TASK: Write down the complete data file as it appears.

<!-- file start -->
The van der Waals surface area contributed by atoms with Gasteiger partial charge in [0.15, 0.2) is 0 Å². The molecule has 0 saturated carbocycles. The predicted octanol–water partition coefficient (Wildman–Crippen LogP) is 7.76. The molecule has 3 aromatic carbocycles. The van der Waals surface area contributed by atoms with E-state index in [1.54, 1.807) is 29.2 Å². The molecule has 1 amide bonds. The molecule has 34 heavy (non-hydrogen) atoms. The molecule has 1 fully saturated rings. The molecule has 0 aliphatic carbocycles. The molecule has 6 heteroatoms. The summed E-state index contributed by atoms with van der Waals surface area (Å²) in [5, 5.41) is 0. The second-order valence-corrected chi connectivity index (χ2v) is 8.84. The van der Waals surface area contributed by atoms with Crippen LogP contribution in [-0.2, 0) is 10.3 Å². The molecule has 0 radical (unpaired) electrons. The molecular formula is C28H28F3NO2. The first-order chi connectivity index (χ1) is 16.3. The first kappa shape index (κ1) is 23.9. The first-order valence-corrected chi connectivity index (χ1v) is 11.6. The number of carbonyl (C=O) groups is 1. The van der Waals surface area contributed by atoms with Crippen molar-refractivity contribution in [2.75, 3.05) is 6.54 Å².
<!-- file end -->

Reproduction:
The van der Waals surface area contributed by atoms with Gasteiger partial charge in [0.15, 0.2) is 0 Å². The molecule has 0 saturated carbocycles. The predicted octanol–water partition coefficient (Wildman–Crippen LogP) is 7.76. The molecule has 3 aromatic carbocycles. The van der Waals surface area contributed by atoms with E-state index in [1.54, 1.807) is 29.2 Å². The molecule has 1 amide bonds. The molecule has 34 heavy (non-hydrogen) atoms. The molecule has 1 fully saturated rings. The molecule has 0 aliphatic carbocycles. The molecule has 6 heteroatoms. The summed E-state index contributed by atoms with van der Waals surface area (Å²) in [5, 5.41) is 0. The second-order valence-corrected chi connectivity index (χ2v) is 8.84. The van der Waals surface area contributed by atoms with Crippen LogP contribution in [-0.2, 0) is 10.3 Å². The molecule has 0 radical (unpaired) electrons. The molecular formula is C28H28F3NO2. The first-order chi connectivity index (χ1) is 16.3. The first kappa shape index (κ1) is 23.9. The first-order valence-corrected chi connectivity index (χ1v) is 11.6. The number of carbonyl (C=O) groups is 1. The van der Waals surface area contributed by atoms with Crippen molar-refractivity contribution in [2.75, 3.05) is 6.54 Å².